How to make your app stand out in the app store

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Keep your app regularly updated and never miss an opportunity to keep your audience engaged

After publishing your app, it’s important to make sure to keep your app regularly updated. Things move fast in the world of software development and if you can’t keep up you’ll be left behind. If you don’t have the background knowledge or resources to keep your app maintained, we recommend partnering with an agency on a support retainer status so you’ll be prepared to respond when Apple releases a new software update or a critical bug blocks functionality. 

  • Be prepared for software releases – You can stay ahead of the curve when it comes to iOS software releases by joining beta programs for developers, Apple news and blogs like, and Apple forums like You can also attend Apple events to get more insight into the nature and specifications of the updates so that you can time updates for your own software accordingly. And yes – there is an app for that. Apple Support and AppleInsider are two notable apps that will provide updates on upcoming software releases and other noteworthy Apple news for developers.
Attending Apple events are a great way to stay ahead of the curve on software updates and product releases
  • Stay on top of critical bugs with bug reporting software like Instabug – Instabug provides an easy and discreet way for users to report a bug, and for developers to respond quickly. Once you integrate the Instabug SDK to your app, users can report bugs by shaking their phone or tapping a button, which generates a bug report containing device information, network information, and console logs. Instabug also sends crash reports and bug tracking to allow users to assign bugs, discuss, and track progress via the Instabug dashboard. It can also capture analytics such as session length, user retention, and user flow to help you better understand how users interact with your app.
  • Conduct user research to understand and prioritize new feature enhancements and requests – User feedback for software has traditionally been collected in interviews and surveys. With the growing need to collect feedback and ideate quickly, there are many more ways to understand your user’s needs other than directly asking them. It is also important to pay attention to what the user is showing you. Usability testing tools like Maze will help you quickly create scripts to test your users on their ability to interact with the app, and visualize the results into digestible data points. You’ll want to create a prototype that focuses on the specific areas of interest you’d like to test – then set up the paths that you’d like your users to take. Be sure to test the prototype yourself to make sure it can be completed in the way you intend.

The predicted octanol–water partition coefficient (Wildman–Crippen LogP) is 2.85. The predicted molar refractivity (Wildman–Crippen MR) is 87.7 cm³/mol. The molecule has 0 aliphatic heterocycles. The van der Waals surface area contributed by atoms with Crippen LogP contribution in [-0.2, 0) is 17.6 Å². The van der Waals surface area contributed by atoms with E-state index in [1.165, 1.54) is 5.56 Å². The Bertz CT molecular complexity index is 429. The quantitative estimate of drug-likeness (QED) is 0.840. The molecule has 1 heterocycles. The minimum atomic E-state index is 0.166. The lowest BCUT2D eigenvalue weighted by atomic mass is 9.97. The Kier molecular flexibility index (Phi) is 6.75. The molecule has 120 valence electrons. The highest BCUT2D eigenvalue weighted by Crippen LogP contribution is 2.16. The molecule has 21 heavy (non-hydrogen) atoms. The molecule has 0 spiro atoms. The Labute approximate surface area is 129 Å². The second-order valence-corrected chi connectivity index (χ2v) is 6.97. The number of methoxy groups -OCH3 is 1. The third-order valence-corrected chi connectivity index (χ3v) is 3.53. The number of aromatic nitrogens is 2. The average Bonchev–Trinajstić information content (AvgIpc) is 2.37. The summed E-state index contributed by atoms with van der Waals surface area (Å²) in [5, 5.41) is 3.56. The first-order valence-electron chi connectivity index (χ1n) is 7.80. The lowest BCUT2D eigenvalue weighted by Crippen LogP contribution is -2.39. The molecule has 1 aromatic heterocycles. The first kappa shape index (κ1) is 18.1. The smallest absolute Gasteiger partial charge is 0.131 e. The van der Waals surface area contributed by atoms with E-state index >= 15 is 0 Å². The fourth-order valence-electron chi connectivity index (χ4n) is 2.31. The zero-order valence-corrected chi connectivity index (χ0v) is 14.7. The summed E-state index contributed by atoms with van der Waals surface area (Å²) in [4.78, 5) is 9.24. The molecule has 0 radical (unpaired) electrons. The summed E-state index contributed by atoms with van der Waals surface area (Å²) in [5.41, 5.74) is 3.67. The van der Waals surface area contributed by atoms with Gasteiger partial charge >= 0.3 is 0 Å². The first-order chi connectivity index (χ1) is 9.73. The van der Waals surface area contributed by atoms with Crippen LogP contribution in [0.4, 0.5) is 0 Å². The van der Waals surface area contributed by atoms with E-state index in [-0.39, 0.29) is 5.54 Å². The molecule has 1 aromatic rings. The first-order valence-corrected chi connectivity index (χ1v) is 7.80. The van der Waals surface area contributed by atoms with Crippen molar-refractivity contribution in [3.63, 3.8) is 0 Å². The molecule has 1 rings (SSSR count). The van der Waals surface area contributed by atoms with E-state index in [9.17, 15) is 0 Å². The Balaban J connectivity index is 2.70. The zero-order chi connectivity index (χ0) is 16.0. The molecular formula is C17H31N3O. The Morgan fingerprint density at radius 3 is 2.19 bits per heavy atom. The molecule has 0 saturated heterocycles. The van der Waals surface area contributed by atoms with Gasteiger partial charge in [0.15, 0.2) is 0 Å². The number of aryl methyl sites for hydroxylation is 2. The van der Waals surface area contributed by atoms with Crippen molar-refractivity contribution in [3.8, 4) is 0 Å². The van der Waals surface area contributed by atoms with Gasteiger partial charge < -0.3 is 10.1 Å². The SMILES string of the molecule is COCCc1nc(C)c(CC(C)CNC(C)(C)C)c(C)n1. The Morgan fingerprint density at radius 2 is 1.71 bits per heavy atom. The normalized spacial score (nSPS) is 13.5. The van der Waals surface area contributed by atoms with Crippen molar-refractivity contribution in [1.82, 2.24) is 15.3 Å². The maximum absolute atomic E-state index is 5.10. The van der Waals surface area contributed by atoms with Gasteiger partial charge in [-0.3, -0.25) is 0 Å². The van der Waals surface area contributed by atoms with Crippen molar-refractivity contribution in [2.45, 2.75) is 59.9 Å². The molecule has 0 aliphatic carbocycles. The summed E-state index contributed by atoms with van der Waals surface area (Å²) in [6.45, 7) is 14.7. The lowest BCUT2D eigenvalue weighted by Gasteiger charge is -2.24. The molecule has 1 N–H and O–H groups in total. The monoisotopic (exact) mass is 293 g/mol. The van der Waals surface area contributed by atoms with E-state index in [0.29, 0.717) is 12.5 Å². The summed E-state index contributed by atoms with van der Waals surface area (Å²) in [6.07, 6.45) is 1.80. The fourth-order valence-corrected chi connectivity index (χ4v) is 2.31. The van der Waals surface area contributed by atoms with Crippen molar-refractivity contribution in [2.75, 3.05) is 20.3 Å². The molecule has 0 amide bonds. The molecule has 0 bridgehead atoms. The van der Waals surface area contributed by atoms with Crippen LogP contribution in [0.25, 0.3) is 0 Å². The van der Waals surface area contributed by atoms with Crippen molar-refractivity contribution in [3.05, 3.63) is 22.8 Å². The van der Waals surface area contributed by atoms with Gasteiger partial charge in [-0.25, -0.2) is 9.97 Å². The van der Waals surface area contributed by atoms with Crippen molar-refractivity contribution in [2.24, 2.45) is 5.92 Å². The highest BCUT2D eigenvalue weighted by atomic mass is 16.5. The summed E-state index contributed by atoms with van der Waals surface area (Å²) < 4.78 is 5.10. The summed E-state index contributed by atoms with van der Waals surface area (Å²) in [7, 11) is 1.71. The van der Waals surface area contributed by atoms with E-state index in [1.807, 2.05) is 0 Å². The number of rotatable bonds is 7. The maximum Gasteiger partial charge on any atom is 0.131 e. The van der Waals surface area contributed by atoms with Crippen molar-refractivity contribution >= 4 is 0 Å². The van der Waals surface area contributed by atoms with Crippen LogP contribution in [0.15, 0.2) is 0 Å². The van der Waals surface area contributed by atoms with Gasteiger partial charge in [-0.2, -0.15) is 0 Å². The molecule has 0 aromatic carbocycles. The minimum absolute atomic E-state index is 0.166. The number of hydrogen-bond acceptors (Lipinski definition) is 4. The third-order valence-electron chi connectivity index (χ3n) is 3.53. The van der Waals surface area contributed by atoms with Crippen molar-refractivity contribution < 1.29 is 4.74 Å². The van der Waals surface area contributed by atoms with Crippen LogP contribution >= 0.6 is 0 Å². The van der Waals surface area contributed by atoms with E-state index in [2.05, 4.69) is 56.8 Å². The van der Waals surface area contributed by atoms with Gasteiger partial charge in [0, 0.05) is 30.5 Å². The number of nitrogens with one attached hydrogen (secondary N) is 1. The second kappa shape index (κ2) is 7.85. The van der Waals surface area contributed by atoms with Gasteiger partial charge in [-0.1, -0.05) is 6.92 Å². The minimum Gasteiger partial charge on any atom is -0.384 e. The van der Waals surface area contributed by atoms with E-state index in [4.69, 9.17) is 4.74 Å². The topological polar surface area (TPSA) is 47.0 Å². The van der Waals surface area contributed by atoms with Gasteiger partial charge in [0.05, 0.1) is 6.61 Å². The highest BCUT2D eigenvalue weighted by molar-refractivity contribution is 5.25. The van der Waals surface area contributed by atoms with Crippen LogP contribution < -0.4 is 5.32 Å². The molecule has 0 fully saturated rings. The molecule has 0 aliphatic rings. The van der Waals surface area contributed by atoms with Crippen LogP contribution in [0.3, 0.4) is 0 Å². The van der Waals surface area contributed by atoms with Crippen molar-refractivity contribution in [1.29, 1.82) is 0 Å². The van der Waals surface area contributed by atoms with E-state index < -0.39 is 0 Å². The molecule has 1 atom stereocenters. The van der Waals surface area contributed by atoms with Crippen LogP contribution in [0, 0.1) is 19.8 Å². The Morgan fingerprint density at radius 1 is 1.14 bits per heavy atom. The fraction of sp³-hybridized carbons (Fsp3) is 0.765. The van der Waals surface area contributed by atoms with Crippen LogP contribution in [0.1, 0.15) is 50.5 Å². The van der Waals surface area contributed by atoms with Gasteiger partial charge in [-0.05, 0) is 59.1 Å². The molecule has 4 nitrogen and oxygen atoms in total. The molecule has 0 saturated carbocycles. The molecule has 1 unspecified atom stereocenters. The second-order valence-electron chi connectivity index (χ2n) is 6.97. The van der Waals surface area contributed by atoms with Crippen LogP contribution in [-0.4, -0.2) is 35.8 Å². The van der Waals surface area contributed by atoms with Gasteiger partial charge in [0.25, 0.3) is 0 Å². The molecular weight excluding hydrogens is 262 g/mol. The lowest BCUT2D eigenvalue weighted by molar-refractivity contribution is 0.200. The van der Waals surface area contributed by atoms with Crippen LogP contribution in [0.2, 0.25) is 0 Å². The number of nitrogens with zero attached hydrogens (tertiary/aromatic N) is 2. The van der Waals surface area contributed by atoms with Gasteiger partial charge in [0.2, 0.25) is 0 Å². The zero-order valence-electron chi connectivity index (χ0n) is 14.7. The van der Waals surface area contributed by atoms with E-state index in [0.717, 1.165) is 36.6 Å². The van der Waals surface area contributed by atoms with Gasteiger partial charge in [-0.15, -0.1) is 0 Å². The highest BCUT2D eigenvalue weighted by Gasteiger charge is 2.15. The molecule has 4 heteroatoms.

• Make it easy to add a review – Reviews are a key component of how the app store organizes results. The more positive reviews you can get on your app, the more visible it will be in the store. Make sure to add a clear call to action at a favorable time (maybe after a user has completed a task or achieved a goal) so they will be more likely to leave a positive review. It’s also a good idea to give the user the option of sending feedback directly to you (rather than leaving a review) if their experience has not been positive. This way, you still receive the feedback and the user feels heard, but their experience does not reflect poorly on your store listing.
  • Let the user know they matter to you – When asking for a review, you may want to use the information provided by the user during registration to address them by name. This provides a more personal feeling and gives you an opportunity to humanize the user. 
  • Respond to reviews – Whether a review is negative or positive, it’s important to respond to let the user know their message has been received. This will make them more likely to continue using the app, and they may even be inclined to leave a more positive review the next time.
Keep your app regularly updated based on feedback!
Example of a user flow that drives users who reported a positive experience to the app store, and users who reported a negative experience to an internal feedback form
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